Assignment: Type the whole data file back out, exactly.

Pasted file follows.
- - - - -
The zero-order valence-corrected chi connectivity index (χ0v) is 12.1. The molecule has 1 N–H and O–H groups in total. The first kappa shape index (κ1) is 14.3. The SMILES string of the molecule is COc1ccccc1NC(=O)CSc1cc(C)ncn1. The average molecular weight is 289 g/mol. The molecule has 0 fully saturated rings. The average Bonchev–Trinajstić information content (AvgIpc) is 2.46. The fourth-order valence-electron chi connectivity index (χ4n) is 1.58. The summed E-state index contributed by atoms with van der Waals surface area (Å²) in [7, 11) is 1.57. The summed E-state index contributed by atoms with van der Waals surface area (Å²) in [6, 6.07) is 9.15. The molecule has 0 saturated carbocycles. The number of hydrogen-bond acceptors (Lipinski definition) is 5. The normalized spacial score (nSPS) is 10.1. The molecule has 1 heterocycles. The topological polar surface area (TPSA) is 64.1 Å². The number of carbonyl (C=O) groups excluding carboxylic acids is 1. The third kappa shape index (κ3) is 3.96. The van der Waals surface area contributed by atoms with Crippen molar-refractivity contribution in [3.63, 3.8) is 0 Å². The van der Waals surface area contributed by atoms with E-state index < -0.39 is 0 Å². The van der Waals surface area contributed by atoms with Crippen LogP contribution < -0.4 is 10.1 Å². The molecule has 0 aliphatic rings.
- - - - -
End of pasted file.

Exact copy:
The zero-order valence-corrected chi connectivity index (χ0v) is 12.1. The molecule has 1 N–H and O–H groups in total. The first kappa shape index (κ1) is 14.3. The SMILES string of the molecule is COc1ccccc1NC(=O)CSc1cc(C)ncn1. The average molecular weight is 289 g/mol. The molecule has 0 fully saturated rings. The average Bonchev–Trinajstić information content (AvgIpc) is 2.46. The fourth-order valence-electron chi connectivity index (χ4n) is 1.58. The summed E-state index contributed by atoms with van der Waals surface area (Å²) in [7, 11) is 1.57. The summed E-state index contributed by atoms with van der Waals surface area (Å²) in [6, 6.07) is 9.15. The molecule has 0 saturated carbocycles. The number of hydrogen-bond acceptors (Lipinski definition) is 5. The normalized spacial score (nSPS) is 10.1. The molecule has 1 heterocycles. The topological polar surface area (TPSA) is 64.1 Å². The number of carbonyl (C=O) groups excluding carboxylic acids is 1. The third kappa shape index (κ3) is 3.96. The van der Waals surface area contributed by atoms with Crippen molar-refractivity contribution in [3.63, 3.8) is 0 Å². The van der Waals surface area contributed by atoms with E-state index < -0.39 is 0 Å². The van der Waals surface area contributed by atoms with Crippen LogP contribution < -0.4 is 10.1 Å². The molecule has 0 aliphatic rings.